Top positive review
INTERESTING AND RELEVANT
11 July 2018
Bleak is the word that comes to mind when I think of this novel. I first read 'Brave New World' as an impressionable fifteen year-old girl and was equal parts horrified and despondent.
Typically, Huxley wrote in a dramatic style and he was always brilliant with language. BNW isn't his best book, imo (hence 4 stars), but this modern classic, parody remains impactful, profound and relevant - considering the direction today's world has taken (the discussion possibilities are certainly wide).
The strong theme is: industrialisation and how it's altered and taken control over society, negating the need for individualism.
From Huxley's perspective, post WW1 was a world without heart and soul. His main source of despair was Henry Ford's influence and as a sensitive, passionate and creative artist, he mourned the loss of freedom in this new, consumer-driven, factory powered, Big Brother society.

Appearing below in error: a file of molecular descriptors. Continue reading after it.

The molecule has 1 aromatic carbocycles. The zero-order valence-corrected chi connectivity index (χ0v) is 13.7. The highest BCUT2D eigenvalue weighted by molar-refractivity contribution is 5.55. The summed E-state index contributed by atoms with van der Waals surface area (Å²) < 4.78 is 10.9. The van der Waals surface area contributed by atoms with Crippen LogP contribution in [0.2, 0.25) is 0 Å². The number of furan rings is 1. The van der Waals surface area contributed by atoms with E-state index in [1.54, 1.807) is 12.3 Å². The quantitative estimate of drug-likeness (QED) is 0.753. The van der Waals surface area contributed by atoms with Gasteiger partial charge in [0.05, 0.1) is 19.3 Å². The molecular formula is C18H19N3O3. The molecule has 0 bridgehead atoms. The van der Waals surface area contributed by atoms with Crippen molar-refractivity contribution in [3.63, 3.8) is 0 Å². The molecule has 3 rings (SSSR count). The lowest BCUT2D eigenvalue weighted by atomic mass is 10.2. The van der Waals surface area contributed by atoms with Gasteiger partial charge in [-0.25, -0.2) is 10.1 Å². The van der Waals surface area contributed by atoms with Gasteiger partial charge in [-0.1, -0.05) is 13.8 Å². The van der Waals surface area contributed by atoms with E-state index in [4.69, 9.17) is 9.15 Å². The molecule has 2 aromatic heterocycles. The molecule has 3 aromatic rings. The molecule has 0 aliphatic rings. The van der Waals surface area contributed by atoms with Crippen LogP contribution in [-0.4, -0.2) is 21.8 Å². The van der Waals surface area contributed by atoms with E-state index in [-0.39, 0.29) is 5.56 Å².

The setting for BNW was London, around seven hundred years AF. (After Ford, instead of AD...such was Ford's influence, in Huxley's eyes.) It depicted the need for status quo - for the greater good of 'the community'. This included: absolute goverment control, total automation, loss of human connection, no need of committment, manufactured babies (Eugenics), mind-control methods (including the common use of feel-good drugs), a deliberately created caste system, specific and unquestioned work roles, the devaluation of elderly citizens etc. In BNW an abundance of leisure time encouraged people to be consumers and thereby, become increasingly reliant on 'the system' (never questioning because of mind conditioning...and round and round it goes).
However, even within BNW, some felt displaced, wanted to challenge and ultimately rebel. These characters, their thought-provoking dialogue and their actions were Huxley's means of expressing his fears, grief, disgust and defiance. What a powerful message, and yes, as an adult (no longer the girl), I do see parallels in 2018, sadly.